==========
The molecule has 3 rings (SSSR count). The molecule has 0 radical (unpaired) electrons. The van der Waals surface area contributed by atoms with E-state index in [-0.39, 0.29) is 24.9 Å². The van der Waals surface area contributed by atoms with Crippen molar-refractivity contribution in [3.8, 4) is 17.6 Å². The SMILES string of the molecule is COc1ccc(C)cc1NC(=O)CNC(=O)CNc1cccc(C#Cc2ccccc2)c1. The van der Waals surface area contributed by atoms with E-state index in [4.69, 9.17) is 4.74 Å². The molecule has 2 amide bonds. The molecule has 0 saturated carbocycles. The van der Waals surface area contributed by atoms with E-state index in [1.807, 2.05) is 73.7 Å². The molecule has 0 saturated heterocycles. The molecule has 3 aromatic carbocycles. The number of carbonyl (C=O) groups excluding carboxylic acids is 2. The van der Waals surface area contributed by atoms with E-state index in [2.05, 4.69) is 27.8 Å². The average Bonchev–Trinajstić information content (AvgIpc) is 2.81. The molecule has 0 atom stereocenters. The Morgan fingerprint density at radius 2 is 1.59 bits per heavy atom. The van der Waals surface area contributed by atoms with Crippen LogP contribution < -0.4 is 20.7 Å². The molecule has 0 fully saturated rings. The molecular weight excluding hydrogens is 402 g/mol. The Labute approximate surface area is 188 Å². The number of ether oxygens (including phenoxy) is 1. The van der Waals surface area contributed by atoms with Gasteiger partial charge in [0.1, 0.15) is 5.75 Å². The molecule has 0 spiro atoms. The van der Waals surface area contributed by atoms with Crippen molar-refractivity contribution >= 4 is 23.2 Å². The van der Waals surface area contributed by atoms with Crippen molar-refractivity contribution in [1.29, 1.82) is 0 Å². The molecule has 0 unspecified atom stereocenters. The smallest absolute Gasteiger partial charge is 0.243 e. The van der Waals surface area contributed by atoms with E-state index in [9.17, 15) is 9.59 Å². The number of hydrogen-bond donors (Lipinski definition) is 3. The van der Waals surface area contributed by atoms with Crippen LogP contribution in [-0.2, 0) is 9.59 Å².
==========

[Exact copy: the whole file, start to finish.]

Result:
The molecule has 3 rings (SSSR count). The molecule has 0 radical (unpaired) electrons. The van der Waals surface area contributed by atoms with E-state index in [-0.39, 0.29) is 24.9 Å². The van der Waals surface area contributed by atoms with Crippen molar-refractivity contribution in [3.8, 4) is 17.6 Å². The SMILES string of the molecule is COc1ccc(C)cc1NC(=O)CNC(=O)CNc1cccc(C#Cc2ccccc2)c1. The van der Waals surface area contributed by atoms with E-state index in [4.69, 9.17) is 4.74 Å². The molecule has 2 amide bonds. The molecule has 0 saturated carbocycles. The van der Waals surface area contributed by atoms with E-state index in [1.807, 2.05) is 73.7 Å². The molecule has 0 saturated heterocycles. The molecule has 3 aromatic carbocycles. The number of carbonyl (C=O) groups excluding carboxylic acids is 2. The van der Waals surface area contributed by atoms with E-state index in [2.05, 4.69) is 27.8 Å². The average Bonchev–Trinajstić information content (AvgIpc) is 2.81. The molecule has 0 atom stereocenters. The Morgan fingerprint density at radius 2 is 1.59 bits per heavy atom. The van der Waals surface area contributed by atoms with Crippen LogP contribution < -0.4 is 20.7 Å². The molecule has 0 fully saturated rings. The molecular weight excluding hydrogens is 402 g/mol. The Labute approximate surface area is 188 Å². The number of ether oxygens (including phenoxy) is 1. The van der Waals surface area contributed by atoms with Gasteiger partial charge in [0.1, 0.15) is 5.75 Å². The molecule has 0 spiro atoms. The van der Waals surface area contributed by atoms with Crippen molar-refractivity contribution >= 4 is 23.2 Å². The van der Waals surface area contributed by atoms with Crippen molar-refractivity contribution in [1.29, 1.82) is 0 Å². The molecule has 0 unspecified atom stereocenters. The smallest absolute Gasteiger partial charge is 0.243 e. The van der Waals surface area contributed by atoms with E-state index in [9.17, 15) is 9.59 Å². The number of hydrogen-bond donors (Lipinski definition) is 3. The van der Waals surface area contributed by atoms with Crippen LogP contribution in [-0.2, 0) is 9.59 Å².